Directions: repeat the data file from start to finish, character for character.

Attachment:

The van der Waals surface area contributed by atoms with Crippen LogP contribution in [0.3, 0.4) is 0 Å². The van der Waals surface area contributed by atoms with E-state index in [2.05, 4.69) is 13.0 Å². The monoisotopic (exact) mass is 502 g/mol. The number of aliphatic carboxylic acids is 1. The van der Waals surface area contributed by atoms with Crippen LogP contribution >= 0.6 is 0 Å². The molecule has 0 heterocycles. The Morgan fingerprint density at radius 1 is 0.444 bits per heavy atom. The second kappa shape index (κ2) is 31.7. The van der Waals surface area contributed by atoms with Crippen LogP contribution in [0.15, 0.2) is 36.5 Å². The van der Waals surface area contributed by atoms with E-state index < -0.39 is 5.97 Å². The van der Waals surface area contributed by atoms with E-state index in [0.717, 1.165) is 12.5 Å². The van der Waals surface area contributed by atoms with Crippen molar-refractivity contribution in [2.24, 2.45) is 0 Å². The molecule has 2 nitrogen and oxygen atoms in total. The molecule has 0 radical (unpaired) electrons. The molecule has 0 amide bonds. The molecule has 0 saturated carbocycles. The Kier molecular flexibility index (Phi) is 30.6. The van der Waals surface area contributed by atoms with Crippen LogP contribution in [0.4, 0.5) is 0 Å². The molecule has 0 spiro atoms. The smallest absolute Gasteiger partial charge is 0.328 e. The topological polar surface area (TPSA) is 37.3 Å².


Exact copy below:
The van der Waals surface area contributed by atoms with Crippen LogP contribution in [0.3, 0.4) is 0 Å². The van der Waals surface area contributed by atoms with E-state index in [2.05, 4.69) is 13.0 Å². The monoisotopic (exact) mass is 502 g/mol. The number of aliphatic carboxylic acids is 1. The van der Waals surface area contributed by atoms with Crippen LogP contribution >= 0.6 is 0 Å². The molecule has 0 heterocycles. The Morgan fingerprint density at radius 1 is 0.444 bits per heavy atom. The second kappa shape index (κ2) is 31.7. The van der Waals surface area contributed by atoms with Crippen LogP contribution in [0.15, 0.2) is 36.5 Å². The van der Waals surface area contributed by atoms with E-state index < -0.39 is 5.97 Å². The van der Waals surface area contributed by atoms with E-state index in [0.717, 1.165) is 12.5 Å². The van der Waals surface area contributed by atoms with Crippen molar-refractivity contribution in [2.24, 2.45) is 0 Å². The molecule has 2 nitrogen and oxygen atoms in total. The molecule has 0 radical (unpaired) electrons. The molecule has 0 amide bonds. The molecule has 0 saturated carbocycles. The Kier molecular flexibility index (Phi) is 30.6. The van der Waals surface area contributed by atoms with Crippen LogP contribution in [0.4, 0.5) is 0 Å². The molecule has 0 spiro atoms. The smallest absolute Gasteiger partial charge is 0.328 e. The topological polar surface area (TPSA) is 37.3 Å².